The site of Royal Victoria Spa dating from the Post Medieval to the Imperial period. The gardens associated with the spa were created during the Imperial period. It is situated north of Bishopton. Villa-type pleasure grounds with walks; pond.
A quantity of Roman material including fragments of pottery, mortaria and box flue tile, was recoved from a field to the south of Newborough Farm, Pillerton Priors. The finds suggest that this might be the site of a Roman villa.
A 6th spring was discovered at Leamington in 1810. The New Pump Room and Baths, later to become The Royal Baths and Pump Room, were built in 1814. The building has been frequently altered. It is situated to the north west of Victoria Bridge, Leamington Spa.
The site of Bishopton Spa, comprising of baths and a well. The spa was in use during the Post Medieval and Imperial periods and is known from documentary evidence. It was situated 400m west of Mt Pleasant Farm.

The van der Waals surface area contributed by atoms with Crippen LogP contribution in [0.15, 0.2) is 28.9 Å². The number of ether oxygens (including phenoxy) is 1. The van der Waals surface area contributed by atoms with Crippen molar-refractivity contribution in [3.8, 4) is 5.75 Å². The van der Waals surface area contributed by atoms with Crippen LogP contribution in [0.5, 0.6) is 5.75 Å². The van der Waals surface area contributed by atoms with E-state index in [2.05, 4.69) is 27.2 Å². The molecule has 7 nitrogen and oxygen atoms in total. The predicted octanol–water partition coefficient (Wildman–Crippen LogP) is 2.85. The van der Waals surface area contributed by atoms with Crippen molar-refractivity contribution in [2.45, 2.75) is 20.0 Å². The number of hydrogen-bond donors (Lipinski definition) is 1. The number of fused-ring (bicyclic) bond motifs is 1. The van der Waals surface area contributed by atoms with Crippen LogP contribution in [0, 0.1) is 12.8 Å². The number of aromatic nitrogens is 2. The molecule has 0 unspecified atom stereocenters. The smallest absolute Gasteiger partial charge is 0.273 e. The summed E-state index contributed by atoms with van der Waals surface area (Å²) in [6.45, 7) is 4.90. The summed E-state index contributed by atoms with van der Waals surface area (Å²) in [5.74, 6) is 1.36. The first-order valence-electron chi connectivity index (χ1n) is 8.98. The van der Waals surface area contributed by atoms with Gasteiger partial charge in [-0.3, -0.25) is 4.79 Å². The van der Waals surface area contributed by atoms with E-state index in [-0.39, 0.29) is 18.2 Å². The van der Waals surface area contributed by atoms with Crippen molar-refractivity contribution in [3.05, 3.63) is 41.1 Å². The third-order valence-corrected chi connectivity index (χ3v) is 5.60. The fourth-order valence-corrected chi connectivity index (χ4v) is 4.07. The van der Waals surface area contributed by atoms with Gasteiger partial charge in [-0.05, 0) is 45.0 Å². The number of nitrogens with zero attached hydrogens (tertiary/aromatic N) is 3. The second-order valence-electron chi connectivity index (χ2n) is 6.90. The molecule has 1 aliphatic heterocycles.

The site of King's Newnham baths which are of Post Medieval date. Documentary evidence suggests that they were restored during the Imperial period. The remains of the baths are now visible as an earthwork. They were situated 500m east of King' Newnham.
Evidence of Iron Age/ Romano British settlement uncovered during a series of evaluations and excavations. The site is located 600m to the east of Marsh Farm, Salford Priors.
The traces of Robbins Baths, later Victoria Baths, that survive in the colonnaded buildings facing the river. The baths dated from the Imperial period, and were situated on Victoria Terrace, Leamington Spa.
The site of Abbott's Baths built over a saline spring discovered in 1784. The baths, in Bath Street, Leamington Spa, were demolished in 1867.
The site of Willoughby Lodge Spa, baths which dated to the Imperial period. The baths were opened because it was believed that the water could help to cure complaints such as rheumatism. They were situated 1km south west of Willoughby.
The site of the Willoughby New Sulphureous and Saline Baths, baths that date to the Imperial period. The baths were opened because it was believed that the water could help to cure complaints such as rheumatism. They were situated off Main Street, Willoughby.